Roasted Eggplant Stuffed with Lamb

Eggplant and Lamb 1An edible serving dish made of roasted eggplant halves stuffed with cinnamon and paprika scented lamb. How does that sound for dinner tonight? The eggplant is roasted until the texture is creamy enough to eat with a spoon. The ground lamb is cooked with onion, garlic and aromatic spices. Combined, the eggplant and lamb turn into a meal that is the definition of simple, healthy and delicious.

Can you substitute ground beef, pork or even turkey in this recipe? Certainly. But don’t forget about what lamb has to offer: All eight essential amino acids, several B vitamins, niacin, zinc, iron and lots of conjugated linoleic acid. As with all meat, grass-fed is ideal. Although lamb is more likely to be grass-fed than beef, much depends on where the lamb is raised. Before stocking up on ingredients for this recipe, read this guide for figuring out whether or not lamb is grass-fed. (And check out the tips below for buying perfect eggplant.)

Servings: 4

Time in the Kitchen:
1 hour



  • 2 eggplants, halved lengthwise
  • 2 tablespoons coconut oil or extra virgin olive oil, plus more to brush eggplant (30 ml)
  • 1 onion, finely chopped
  • 2 cloves garlic, finely chopped
  • 2 teaspoons tomato paste (10 ml)
  • 1 pound ground lamb (450 g)
  • 1/2 teaspoon ground cumin (2.5 ml)
  • 2 teaspoons sweet paprika (10 ml)
  • 1/4 teaspoon ground cinnamon (a pinch)
  • 1/4 cup finely chopped cilantro (or parsley) (60 ml)

How to Pick Perfect Eggplant:

To avoid bitterness, choosing a good eggplant at the market is more important than pre-salting and rinsing the eggplant. Look for smooth and shiny skin and a firm, but not rock-hard, texture. The stem should have a nice green color, and the area around the stem should also be firm, not mushy. The larger and older an eggplant is, the more likely it will be bitter and seedy. Choose medium-sized eggplants and ideally purchase from a farmer’s market where the eggplants are likely to be young and freshly picked.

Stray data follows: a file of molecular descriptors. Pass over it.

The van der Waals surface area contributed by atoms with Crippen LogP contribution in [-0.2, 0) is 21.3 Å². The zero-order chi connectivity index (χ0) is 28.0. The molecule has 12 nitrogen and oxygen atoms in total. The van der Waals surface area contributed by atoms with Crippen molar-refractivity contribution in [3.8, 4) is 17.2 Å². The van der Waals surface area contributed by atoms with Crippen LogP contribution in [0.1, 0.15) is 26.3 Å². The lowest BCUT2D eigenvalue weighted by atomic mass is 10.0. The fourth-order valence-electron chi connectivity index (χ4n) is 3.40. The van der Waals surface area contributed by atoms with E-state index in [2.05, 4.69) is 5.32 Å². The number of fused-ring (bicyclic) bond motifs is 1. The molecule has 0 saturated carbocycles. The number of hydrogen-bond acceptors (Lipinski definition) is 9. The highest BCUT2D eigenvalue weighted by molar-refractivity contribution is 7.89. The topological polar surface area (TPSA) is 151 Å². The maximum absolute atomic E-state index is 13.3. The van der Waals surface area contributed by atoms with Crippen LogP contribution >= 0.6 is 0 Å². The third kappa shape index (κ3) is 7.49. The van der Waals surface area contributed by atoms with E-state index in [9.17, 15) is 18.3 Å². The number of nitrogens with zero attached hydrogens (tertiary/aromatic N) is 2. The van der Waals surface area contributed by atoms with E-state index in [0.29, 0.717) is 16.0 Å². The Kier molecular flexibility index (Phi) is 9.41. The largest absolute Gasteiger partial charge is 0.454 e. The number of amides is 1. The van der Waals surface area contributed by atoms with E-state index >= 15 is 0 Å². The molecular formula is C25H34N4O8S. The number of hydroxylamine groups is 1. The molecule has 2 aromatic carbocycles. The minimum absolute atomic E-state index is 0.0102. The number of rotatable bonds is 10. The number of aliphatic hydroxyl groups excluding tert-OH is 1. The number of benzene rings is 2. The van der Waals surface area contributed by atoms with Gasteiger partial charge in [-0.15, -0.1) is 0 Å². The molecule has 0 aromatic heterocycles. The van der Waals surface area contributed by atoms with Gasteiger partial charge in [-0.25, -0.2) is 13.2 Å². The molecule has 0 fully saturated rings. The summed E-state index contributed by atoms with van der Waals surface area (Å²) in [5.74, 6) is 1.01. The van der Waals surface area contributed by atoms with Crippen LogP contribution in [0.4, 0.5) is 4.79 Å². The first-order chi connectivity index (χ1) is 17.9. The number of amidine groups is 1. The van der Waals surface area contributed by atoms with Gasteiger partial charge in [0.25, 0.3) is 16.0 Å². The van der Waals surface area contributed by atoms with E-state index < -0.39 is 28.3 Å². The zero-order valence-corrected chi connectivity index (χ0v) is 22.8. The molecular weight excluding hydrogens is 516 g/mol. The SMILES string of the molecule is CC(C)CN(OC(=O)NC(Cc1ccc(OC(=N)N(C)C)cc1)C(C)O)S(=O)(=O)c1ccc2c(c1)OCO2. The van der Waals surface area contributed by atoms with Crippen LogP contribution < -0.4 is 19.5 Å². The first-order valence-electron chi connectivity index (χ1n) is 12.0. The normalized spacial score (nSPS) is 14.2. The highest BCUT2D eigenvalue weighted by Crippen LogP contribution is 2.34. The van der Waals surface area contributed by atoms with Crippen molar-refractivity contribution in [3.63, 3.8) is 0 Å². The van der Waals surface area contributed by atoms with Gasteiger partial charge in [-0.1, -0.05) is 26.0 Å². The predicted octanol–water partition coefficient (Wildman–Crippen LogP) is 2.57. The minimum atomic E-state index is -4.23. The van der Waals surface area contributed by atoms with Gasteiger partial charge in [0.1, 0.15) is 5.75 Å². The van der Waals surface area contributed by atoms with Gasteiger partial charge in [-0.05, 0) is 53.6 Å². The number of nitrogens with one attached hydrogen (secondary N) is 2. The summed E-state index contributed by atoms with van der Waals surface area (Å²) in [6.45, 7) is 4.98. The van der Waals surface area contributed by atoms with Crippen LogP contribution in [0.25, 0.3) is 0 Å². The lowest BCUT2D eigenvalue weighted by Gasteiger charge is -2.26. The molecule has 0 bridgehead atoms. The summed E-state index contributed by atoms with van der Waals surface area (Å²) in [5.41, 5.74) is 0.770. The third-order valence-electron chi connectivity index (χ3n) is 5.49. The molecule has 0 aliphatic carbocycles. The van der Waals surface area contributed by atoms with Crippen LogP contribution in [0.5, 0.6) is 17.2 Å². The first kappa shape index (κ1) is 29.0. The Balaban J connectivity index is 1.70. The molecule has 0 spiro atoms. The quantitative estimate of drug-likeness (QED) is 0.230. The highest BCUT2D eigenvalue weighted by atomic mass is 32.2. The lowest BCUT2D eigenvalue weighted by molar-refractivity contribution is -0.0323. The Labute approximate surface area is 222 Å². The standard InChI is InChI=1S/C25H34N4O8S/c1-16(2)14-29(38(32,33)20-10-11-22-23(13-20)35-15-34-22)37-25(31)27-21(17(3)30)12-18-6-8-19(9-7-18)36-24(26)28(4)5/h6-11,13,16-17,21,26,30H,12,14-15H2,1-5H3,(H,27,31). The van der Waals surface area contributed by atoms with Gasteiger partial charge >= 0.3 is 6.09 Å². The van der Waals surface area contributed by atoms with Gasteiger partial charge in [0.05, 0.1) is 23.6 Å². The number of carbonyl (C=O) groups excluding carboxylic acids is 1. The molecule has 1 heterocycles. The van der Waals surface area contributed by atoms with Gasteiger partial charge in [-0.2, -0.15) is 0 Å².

Preheat oven to 400 °F/204 °C.

Score the flesh of the eggplant with the tip of a knife in a crosshatch pattern, cutting not quite down to the skin. To make a crosshatch pattern, tilt the top of the eggplant to the right. Cut diagonal lines about an inch apart. Tilt the top of the eggplant to the left. Cut diagonal lines over the first lines so you have a diamond pattern.

Brush the eggplant flesh with a generous amount of coconut oil or olive oil. Season with salt and pepper.

Place the eggplant halves, flesh side down, in a roasting pan (lined with parchment for easier cleanup).

Roast 35 to 45 minutes until the skin is collapsing. Remove from the oven. The flesh should be very soft.

Eggplant and Lamb 2

While the eggplant is cooking, heat 2 tablespoons coconut oil/olive oil in a large skillet over medium heat. Add the onion, cooking until soft, 8 minutes.

Add the garlic, then tomato paste. Stir, and cook another 2 to 3 minutes.

Raise the heat to medium-high. Add the ground lamb. Season the meat with salt, plus the cumin, paprika, and cinnamon. Break the meat up into small pieces as it cooks. When the meat is cooked, mix in the cilantro.

Spoon the ground lamb on top of the roasted eggplants. Serve.

Eggplant and Lamb 2

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16 thoughts on “Roasted Eggplant Stuffed with Lamb”

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  1. This looks delicious! Would be great if you could cover some super-quick options for the bachelors out there Mark – especially those who are terrible in the kitchen and don’t feel like creating something that takes thirty minutes for a 1 person serving. Keep up the great work though!

    1. I know what you are saying, but this was super easy and good. We made it with ground turkey. It also keeps well for leftovers the next day so it is definitely worth the 30-45 minutes.

    2. you could make a batch and freeze the excess; then you have a quick dinner/lunch for another day

  2. You will probably want to drain off most of the fat after browning the lamb unless it is ultra lean. I would also recommend salting and soaking the eggplant if you are unable to get very young ones.

    1. Sacrilege 🙂

      You will probably want to drain off most of the fat

    2. umm…what? Why? WHY drain off the yummy, life-giving fat away? Don’t you want your eggplant to have sauce?

  3. In Greece, we call this recipe “Papoutsakia”, meaning “shoes”. 🙂

    There are only few changes in the recipe compared to the Greek one, mostly having to do with the cheese on top that we usually add in Greece.

  4. Great recipe! My two favorite things in the world, lamb and eggplant haha. Thanks for sharing this… cant wait ti try it out!

    1. Maybe because there’s a tarantula on your face and you’re scaring the children?

      I kid I kid … 🙂

  5. i have to say – this was amazing. My first recipe from this site and I am so happy with it. I made this with ground beef and added some peas and some leek to it. To add some extra fat I topped it with avocado. Thanks for this amazing dish.

  6. I LOVE the combo of cinnamon with beef, so I expect it will be great with lamb. I learned about this combo years ago, you don’t see it often. It was a Lebanese recipe. I’ll be trying this one out on the family this week!